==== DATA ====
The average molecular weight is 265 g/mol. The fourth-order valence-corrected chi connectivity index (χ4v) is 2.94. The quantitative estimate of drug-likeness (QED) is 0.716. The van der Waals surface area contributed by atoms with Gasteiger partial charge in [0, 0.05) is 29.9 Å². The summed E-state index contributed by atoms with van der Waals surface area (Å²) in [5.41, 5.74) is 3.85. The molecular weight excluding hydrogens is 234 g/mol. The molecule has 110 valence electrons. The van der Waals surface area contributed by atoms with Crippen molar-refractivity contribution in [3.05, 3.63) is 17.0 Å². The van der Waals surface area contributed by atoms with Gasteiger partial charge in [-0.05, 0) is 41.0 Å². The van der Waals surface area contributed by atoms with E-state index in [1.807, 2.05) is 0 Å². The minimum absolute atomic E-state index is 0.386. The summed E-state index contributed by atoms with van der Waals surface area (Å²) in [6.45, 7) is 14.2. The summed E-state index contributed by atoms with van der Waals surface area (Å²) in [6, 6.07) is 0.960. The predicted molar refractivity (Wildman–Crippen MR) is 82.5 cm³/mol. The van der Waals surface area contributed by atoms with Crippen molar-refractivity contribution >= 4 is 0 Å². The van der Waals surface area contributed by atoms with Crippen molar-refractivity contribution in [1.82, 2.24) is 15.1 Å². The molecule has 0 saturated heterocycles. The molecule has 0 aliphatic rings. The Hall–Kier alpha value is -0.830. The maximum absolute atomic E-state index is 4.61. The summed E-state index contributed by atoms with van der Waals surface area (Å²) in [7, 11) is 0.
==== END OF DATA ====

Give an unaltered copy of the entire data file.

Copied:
The average molecular weight is 265 g/mol. The fourth-order valence-corrected chi connectivity index (χ4v) is 2.94. The quantitative estimate of drug-likeness (QED) is 0.716. The van der Waals surface area contributed by atoms with Gasteiger partial charge in [0, 0.05) is 29.9 Å². The summed E-state index contributed by atoms with van der Waals surface area (Å²) in [5.41, 5.74) is 3.85. The molecular weight excluding hydrogens is 234 g/mol. The molecule has 110 valence electrons. The van der Waals surface area contributed by atoms with Crippen molar-refractivity contribution in [3.05, 3.63) is 17.0 Å². The van der Waals surface area contributed by atoms with Gasteiger partial charge in [-0.05, 0) is 41.0 Å². The van der Waals surface area contributed by atoms with E-state index in [1.807, 2.05) is 0 Å². The minimum absolute atomic E-state index is 0.386. The summed E-state index contributed by atoms with van der Waals surface area (Å²) in [6.45, 7) is 14.2. The summed E-state index contributed by atoms with van der Waals surface area (Å²) in [6, 6.07) is 0.960. The predicted molar refractivity (Wildman–Crippen MR) is 82.5 cm³/mol. The van der Waals surface area contributed by atoms with Crippen molar-refractivity contribution >= 4 is 0 Å². The van der Waals surface area contributed by atoms with Crippen molar-refractivity contribution in [1.82, 2.24) is 15.1 Å². The molecule has 0 saturated heterocycles. The molecule has 0 aliphatic rings. The Hall–Kier alpha value is -0.830. The maximum absolute atomic E-state index is 4.61. The summed E-state index contributed by atoms with van der Waals surface area (Å²) in [7, 11) is 0.